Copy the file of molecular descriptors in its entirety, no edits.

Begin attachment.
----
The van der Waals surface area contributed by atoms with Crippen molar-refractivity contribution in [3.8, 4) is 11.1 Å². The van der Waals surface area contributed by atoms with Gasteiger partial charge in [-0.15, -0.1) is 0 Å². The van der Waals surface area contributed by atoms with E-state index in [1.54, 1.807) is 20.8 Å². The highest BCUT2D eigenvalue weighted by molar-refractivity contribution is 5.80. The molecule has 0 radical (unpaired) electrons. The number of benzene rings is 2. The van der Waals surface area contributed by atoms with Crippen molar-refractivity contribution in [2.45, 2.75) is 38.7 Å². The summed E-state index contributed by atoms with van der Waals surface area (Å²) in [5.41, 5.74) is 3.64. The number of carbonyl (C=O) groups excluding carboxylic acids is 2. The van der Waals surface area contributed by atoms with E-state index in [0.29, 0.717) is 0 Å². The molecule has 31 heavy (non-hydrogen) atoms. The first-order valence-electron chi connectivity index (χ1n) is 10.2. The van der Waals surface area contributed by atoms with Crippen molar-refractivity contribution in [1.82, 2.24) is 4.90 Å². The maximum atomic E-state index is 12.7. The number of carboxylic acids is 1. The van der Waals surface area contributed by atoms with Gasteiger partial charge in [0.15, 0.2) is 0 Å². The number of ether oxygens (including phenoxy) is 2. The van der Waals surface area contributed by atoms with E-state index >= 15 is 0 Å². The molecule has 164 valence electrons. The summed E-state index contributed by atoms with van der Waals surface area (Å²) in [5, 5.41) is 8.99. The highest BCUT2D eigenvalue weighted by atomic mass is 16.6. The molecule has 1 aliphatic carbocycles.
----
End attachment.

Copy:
The van der Waals surface area contributed by atoms with Crippen molar-refractivity contribution in [3.8, 4) is 11.1 Å². The van der Waals surface area contributed by atoms with Gasteiger partial charge in [-0.15, -0.1) is 0 Å². The van der Waals surface area contributed by atoms with E-state index in [1.54, 1.807) is 20.8 Å². The highest BCUT2D eigenvalue weighted by molar-refractivity contribution is 5.80. The molecule has 0 radical (unpaired) electrons. The number of benzene rings is 2. The van der Waals surface area contributed by atoms with Crippen molar-refractivity contribution in [2.45, 2.75) is 38.7 Å². The summed E-state index contributed by atoms with van der Waals surface area (Å²) in [5.41, 5.74) is 3.64. The number of carbonyl (C=O) groups excluding carboxylic acids is 2. The van der Waals surface area contributed by atoms with E-state index in [0.29, 0.717) is 0 Å². The molecule has 31 heavy (non-hydrogen) atoms. The first-order valence-electron chi connectivity index (χ1n) is 10.2. The van der Waals surface area contributed by atoms with Crippen molar-refractivity contribution in [1.82, 2.24) is 4.90 Å². The maximum atomic E-state index is 12.7. The number of carboxylic acids is 1. The van der Waals surface area contributed by atoms with Gasteiger partial charge in [0.15, 0.2) is 0 Å². The number of ether oxygens (including phenoxy) is 2. The van der Waals surface area contributed by atoms with E-state index >= 15 is 0 Å². The molecule has 164 valence electrons. The summed E-state index contributed by atoms with van der Waals surface area (Å²) in [5, 5.41) is 8.99. The highest BCUT2D eigenvalue weighted by atomic mass is 16.6. The molecule has 1 aliphatic carbocycles.